Yet away from the vast consumerism of large towns and cities, there is an emerging pathway to a more sustainable Christmas which at the same time places money back into the local community. Buying presents made by local craftsmen and women helps to ensure the product is good quality and produced sustainably, which in turn helps to support things like markets, something vital in regenerating and maintaining Britain’s market towns.
Buying presents made by local craftsmen and women helps to ensure the product is good quality and produced sustainably
And what about the food? Food wastage is a huge issue, and cutting down on this would make an important difference. On top of this, the food consumed and in particular meat is often bought cheaply from supermarkets, meaning it’s likely to have been produced unsustainably. Christmas dinners contribute massively to the release of carbon emissions into the atmosphere. According to a study carried out by the University of Manchester, the UK’s excessive eating habits at Christmas time produce the same carbon footprint as a car travelling 6000 times around the globe would. It’s not to say that traditional Christmas food is dense in animal products, and the meat and dairy industries produce over 60% of agriculture’s greenhouse gas emissions, according to The Guardian.
Many, especially those living in rural areas, buy their meat from local producers and either grow their own vegetables or buy them at local markets. Buying British meat and vegetables helps to reduce food-miles, while at the same time support British farmers who find it ever harder to compete in a globalised world.
My own experience of Christmas, living on a small farm in rural Devon, is testament to this. At Christmas time my food is one of the focal points, yet almost all of it comes from my local area and none of it is wasted. For many years, I reared my own turkeys, which gave my family a sustainably raised, good quality turkey for our Christmas dinner while allowing me to pay for my presents through the money I earned selling the others.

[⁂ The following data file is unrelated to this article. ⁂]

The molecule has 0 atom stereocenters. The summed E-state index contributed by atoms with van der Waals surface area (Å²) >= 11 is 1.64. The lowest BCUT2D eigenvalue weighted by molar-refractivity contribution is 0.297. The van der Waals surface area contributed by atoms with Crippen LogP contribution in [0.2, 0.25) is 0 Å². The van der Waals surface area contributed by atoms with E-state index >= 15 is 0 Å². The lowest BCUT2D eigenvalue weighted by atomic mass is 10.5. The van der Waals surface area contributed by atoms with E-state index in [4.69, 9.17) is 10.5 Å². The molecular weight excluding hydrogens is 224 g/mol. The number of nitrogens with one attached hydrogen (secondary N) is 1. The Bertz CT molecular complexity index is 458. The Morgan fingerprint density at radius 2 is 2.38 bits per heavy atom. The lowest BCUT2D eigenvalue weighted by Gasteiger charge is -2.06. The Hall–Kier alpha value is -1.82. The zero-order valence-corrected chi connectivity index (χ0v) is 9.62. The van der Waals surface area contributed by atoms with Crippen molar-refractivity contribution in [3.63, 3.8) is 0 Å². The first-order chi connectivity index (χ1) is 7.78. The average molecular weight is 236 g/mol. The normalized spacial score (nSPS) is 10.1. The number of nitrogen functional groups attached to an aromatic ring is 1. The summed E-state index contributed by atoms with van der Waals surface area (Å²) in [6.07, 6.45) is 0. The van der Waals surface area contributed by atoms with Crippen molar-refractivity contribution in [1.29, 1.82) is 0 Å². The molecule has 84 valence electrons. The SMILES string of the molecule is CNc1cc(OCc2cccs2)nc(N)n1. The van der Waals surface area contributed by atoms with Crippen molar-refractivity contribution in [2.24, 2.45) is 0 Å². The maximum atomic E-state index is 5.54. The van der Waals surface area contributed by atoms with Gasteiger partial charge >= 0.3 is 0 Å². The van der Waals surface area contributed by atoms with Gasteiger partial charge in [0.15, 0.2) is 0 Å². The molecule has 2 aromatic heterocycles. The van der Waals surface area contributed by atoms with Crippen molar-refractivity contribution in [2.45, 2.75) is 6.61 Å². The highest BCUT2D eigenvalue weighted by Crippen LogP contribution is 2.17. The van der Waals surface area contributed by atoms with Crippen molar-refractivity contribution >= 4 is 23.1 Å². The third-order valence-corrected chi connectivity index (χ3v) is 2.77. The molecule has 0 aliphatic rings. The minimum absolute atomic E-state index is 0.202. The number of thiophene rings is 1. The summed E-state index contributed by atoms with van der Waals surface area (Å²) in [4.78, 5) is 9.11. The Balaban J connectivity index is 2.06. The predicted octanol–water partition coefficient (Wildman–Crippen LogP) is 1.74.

For many years, I reared my own turkeys, which gave my family a sustainably raised, good quality turkey for our Christmas dinner
Doing this as young as twelve helped me to develop a healthy understanding of where my food comes from and the importance of raising animals responsibly and kindly. On top of this, every year we have gammon, which is sourced from local farms, as well as a beef joint from our friends who live two miles away. Most of the vegetables are also sources locally, with everything coming from the UK.
With the impact the meat and dairy industries have on the environment, switching to a vegan Christmas dinner is an effective way of reducing carbon emissions. A study published in the Journal of Science indicates that avoiding meat and dairy is the “single biggest way” to reduce your carbon footprint. With the rising popularity of veganism, there are several alternatives to meat available, which you can use as a substitute for your turkey and gammon. If you’re not ready to say goodbye to your traditional Christmas dinner, consciousness over what you are eating is already a good enough effort in striving for a greener Christmas. For example, the Carbon Trust states that turkey reduces less carbon emissions than beef, and even consuming locally sourced products is a more sustainable attempt at a Christmas meal.
And, whilst ditching the turkey is a step too fat for many, it’s still fairly easy to buy UK produce regardless of where in the country you live; look out for the “Red Tractor” logo which means the product is assured to be from a British farm and produced sustainably. This Christmas, there’s no excuse not to buy British.